Hayao Miyazaki Prepares to Cast One Last Spell (Published 2021) (2024)

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No artist has explored the contradictions of humanity as sympathetically and critically as the Japanese animation legend. Now, at 80, he’s coming out of retirement with another movie.

By Ligaya Mishan

THE SCREEN IS black, and then comes the first frame: Hayao Miyazaki, the greatest animated filmmaker since the advent of the form in the early 20th century and one of the greatest filmmakers of any genre, is seated in front of a cast-iron stove with a pipe running up toward the ceiling, flanked by windows propped half open. Sun burns through the branches of the trees outside. Three little apples perch on a red brick ledge behind the stove. He wears an off-white apron whose narrow strap hooks around the neck and attaches with a single button on the left side — the same style of apron he has worn for years as a work and public uniform, a reminder that he is at once artist and artisan, ever on guard against daubs of paint — over a crisp white collared shirt, his white mustache and beard neat and trim, and his white hair blurring into a near halo as he gazes calmly at me through owlish black glasses, across the 6,700 miles from Tokyo to New York.

I have one hour to ask questions. It is a rare gift, as Miyazaki has long preferred not to speak to the press except when absolutely necessary (which is to say, when he’s prodded into promoting a film), and has not granted an interview to an English-language outlet since 2014. Our conversation has been brokered by the newly opened Academy Museum of Motion Pictures in Los Angeles, which mounted the first North American retrospective of his work in September, with Studio Ghibli’s cautious assent; Jessica Niebel, an exhibitions curator, cites him as an exemplar of an auteur who “has managed to stay true to himself” while making movies that are “approachable to people everywhere.” I know I am lucky to have this time, and yet it feels wrong to meet Miyazaki this way, at a distance (due to Covid-19 travel restrictions) and through a computer, a machine he has so famously shunned.

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For, in an age of ever-advancing technology, his animated films are radical in their repudiation of it. From “My Neighbor Totoro” (1988), with its vision of gentle friendship between two children and an enormous growling forest creature whom only they can see, to the ecological epic “Princess Mononoke” (1997), whose title character, a human raised by wolves, first appears sucking blood out of a wound in her wolf mother’s side (the hero, an exiled prince, takes one look at her blood-smeared face and falls in love), to the phantasmagorical fable “Spirited Away” (2001), in which a timid girl must learn pluck and save her foolish parents (who’ve been transformed into pigs) by working at a bathhouse that caters to a raucous array of gods, Miyazaki renders the wildest reaches of imagination and the maddest swirls of motion — the stormy waves that turn into eel-like pursuers in “Ponyo” (2008), the houses rippling and bucking with the force of an earthquake in “The Wind Rises” (2013) — almost entirely by hand. And unlike Walt Disney, the only figure of comparable stature in animation, Miyazaki, who is now 80, has never retreated to the role of a corporate impresario, dictating from on high: At Studio Ghibli, the animation company he founded with the filmmaker Isao Takahata and the producer Toshio Suzuki in 1985, he’s always worked in the trenches, as part of a team of around a hundred employees devoted just to production, including key animators and background, cleanup and in-between artists, whose desks he used to make the rounds of daily for decades. (His own desk is hardly bigger than theirs.) He still draws the majority of the frames in each film, numbering in the tens of thousands, himself. Only occasionally has he resorted to computer-generated imagery, and in some films not at all.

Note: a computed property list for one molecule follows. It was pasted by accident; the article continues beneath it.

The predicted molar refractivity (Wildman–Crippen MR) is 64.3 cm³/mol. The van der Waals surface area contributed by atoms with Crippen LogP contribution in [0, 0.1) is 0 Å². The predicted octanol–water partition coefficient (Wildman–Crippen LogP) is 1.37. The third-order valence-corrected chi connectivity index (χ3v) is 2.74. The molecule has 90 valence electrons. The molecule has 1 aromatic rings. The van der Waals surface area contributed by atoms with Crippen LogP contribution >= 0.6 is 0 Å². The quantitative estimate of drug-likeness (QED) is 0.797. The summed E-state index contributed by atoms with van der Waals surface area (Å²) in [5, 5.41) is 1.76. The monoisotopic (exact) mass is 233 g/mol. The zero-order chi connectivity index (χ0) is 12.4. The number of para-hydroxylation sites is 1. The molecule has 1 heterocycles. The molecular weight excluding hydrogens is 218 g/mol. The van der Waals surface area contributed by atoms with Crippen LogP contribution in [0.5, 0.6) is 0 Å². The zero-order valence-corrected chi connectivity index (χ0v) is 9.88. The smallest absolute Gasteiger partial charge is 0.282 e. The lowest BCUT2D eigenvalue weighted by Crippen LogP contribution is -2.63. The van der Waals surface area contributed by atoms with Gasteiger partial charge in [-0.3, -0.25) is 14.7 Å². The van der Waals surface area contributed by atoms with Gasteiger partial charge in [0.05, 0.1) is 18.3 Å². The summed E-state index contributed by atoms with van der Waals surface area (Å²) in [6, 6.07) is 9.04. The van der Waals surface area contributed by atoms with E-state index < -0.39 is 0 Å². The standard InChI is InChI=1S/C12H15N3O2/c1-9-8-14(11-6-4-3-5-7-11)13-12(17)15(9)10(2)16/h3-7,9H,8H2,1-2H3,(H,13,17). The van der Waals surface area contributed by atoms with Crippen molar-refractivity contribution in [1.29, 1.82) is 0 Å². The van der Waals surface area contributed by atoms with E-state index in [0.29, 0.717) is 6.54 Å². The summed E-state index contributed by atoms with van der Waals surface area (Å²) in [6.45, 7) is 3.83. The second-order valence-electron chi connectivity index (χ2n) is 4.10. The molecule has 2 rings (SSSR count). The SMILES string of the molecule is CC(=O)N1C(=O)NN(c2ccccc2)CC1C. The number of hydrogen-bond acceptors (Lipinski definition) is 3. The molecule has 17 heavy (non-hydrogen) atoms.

“I believe that the tool of an animator is the pencil,” he tells me. (We speak through an interpreter, Yuriko Banno.) Japanese pencils are particularly good, he notes: The graphite is delicate and responsive — in the 2013 documentary “The Kingdom of Dreams and Madness,” directed by Mami Sunada, he mocks himself for having to rely on a soft 5B or even softer 6B as he gets older — and encased in sugi (Japanese cedar), although, he muses, “I don’t see that many quality wood trees left in Japan anymore.” He adds, “That’s a true story,” then laughs, leaning in to the screen, and I think of the ancient, moss-cloaked trees in “Princess Mononoke,” cut down to fuel Lady Eboshi’s ironworks, and of their counterparts in the Shiratani Unsuikyo Ravine on the island of Yakushima in the south, which Miyazaki visited while location scouting for the film. The oldest cedar there, 83 feet tall and nearly 54 feet in circumference, is believed to be more than 2,600 years old, making it one of the oldest trees on earth. (The forest of the film does not exactly correspond to the ravine, Miyazaki has said: “Rather, it is a depiction of the forest that has existed within the hearts of Japanese from ancient times.”)

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Hayao Miyazaki Prepares to Cast One Last Spell (Published 2021) (2024)

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